The Creator : Movie Review

Posted by Eddie Pasa on September 28, 2023 in / No Comments


Rated PG-13 by the MPA for violence, some bloody images and strong language. Running time: 133 minutes. Released by 20th Century Studios.

DC Movie Critics, DC Movie Reviews, DC Film Critics, Eddie Pasa, Movie Critics, Film Critics, Movie Review, Film Review, The Creator, 20th Century FoxThe advances made in artificial intelligence (AI) in our present have generated probably as many questions for its use as it has created workable solutions. As of this writing, the Writer’s Guild Strike of 2023 is coming to an end, with the SAG-AFTRA strike hopefully ending soon as well – strikes motivated by the encroaching use of AI for writing and filmmaking. The use of ChatGPT has caused significant concern in the business world as it threatens to supplant human work.

In the midst of all the furor about AI, here comes The Creator, a film set in a future where AI-driven, humanoid robots live and work alongside regular homo sapiens, at least until a catastrophic event halts the United States’ reliance on AI. Director/co-writer Gareth Edwards trains his solemn eye on this divided world where the US military polices and invades other countries for developing and using these robots. They’re not just on a mission to destroy AI; they’ve declared full-on war on the people responsible for its continuing propagation, lest another one goes haywire.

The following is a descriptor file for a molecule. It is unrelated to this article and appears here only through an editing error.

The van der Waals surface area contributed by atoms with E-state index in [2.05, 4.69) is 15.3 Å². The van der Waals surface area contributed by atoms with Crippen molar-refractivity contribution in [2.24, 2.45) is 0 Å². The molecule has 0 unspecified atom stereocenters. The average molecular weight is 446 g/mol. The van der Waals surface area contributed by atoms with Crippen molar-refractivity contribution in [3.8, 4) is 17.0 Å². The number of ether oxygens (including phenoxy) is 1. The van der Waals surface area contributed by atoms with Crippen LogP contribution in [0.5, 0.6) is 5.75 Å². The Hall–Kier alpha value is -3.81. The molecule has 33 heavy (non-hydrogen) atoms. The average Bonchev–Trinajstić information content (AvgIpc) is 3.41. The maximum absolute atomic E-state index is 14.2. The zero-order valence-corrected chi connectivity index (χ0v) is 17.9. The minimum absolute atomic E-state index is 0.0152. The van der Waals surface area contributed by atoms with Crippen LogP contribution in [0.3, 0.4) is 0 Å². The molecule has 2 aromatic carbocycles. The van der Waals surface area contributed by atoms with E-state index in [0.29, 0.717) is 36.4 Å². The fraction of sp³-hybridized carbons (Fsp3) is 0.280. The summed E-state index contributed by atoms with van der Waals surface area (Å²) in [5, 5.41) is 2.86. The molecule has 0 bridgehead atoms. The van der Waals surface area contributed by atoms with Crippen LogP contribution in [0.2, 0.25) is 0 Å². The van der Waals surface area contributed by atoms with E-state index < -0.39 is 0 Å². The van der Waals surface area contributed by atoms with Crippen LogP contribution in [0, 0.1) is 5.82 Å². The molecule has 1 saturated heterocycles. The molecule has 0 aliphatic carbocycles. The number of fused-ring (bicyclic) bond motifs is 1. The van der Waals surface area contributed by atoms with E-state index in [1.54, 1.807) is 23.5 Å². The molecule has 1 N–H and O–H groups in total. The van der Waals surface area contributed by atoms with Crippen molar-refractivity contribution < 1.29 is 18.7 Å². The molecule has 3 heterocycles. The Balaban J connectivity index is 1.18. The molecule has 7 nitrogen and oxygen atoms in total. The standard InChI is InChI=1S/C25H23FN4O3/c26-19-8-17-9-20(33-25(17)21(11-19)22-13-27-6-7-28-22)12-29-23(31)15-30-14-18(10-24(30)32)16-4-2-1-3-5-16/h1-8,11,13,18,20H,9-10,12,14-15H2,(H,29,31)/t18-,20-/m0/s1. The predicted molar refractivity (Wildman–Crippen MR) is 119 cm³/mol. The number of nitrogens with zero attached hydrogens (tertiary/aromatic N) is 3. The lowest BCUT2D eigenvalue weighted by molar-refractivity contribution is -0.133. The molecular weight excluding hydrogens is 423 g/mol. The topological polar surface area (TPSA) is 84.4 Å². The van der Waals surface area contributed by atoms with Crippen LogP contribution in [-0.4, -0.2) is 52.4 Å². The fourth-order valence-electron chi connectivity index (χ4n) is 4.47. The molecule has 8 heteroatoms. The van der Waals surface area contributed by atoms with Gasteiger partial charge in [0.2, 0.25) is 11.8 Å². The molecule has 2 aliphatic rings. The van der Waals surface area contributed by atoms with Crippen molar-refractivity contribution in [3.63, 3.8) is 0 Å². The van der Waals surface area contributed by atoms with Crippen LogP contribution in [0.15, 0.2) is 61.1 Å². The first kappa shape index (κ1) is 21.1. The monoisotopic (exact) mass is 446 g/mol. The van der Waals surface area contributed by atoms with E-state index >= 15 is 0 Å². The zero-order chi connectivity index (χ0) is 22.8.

DC Movie Critics, DC Movie Reviews, DC Film Critics, Eddie Pasa, Movie Critics, Film Critics, Movie Review, Film Review, The Creator, 20th Century FoxBut the robots are generally shown to be peaceful and caring, almost superior to humans in their understanding and intelligence. However, they aren’t bound by any of Isaac Asimov’s Laws of Robotics (not even the Zeroeth Law); they are capable of defending themselves freely, using any means at their disposal. And in one of these AI societies, Joshua (John David Washington) and pregnant wife Maya (Gemma Chan) seem to be living in harmony with themselves and the robots surrounding them… until a US strike team zeroes in on their location and blows everything to hell – including Maya – in search of a secret AI weapon that could spell the end of humanity as we know it.

The Creator confronts our preconceived notions head-on, whether they be about heroes versus villains, the purpose of this film’s robots or humans, or enemies within or without. At this film’s ferociously beating heart lies the weapon incarnate: Alphie (Madeleine Yuna Voyles), a robot child with the power to affect any electrical system in her proximity. Having been tasked with this weapon’s destruction, Joshua faces the dilemma of killing a robot who looks and acts like a child (no matter how much he tells himself “It’s just programming”) or defying his orders to help Alphie – who may have information about Maya and her current whereabouts – evade capture and bring her to her creator.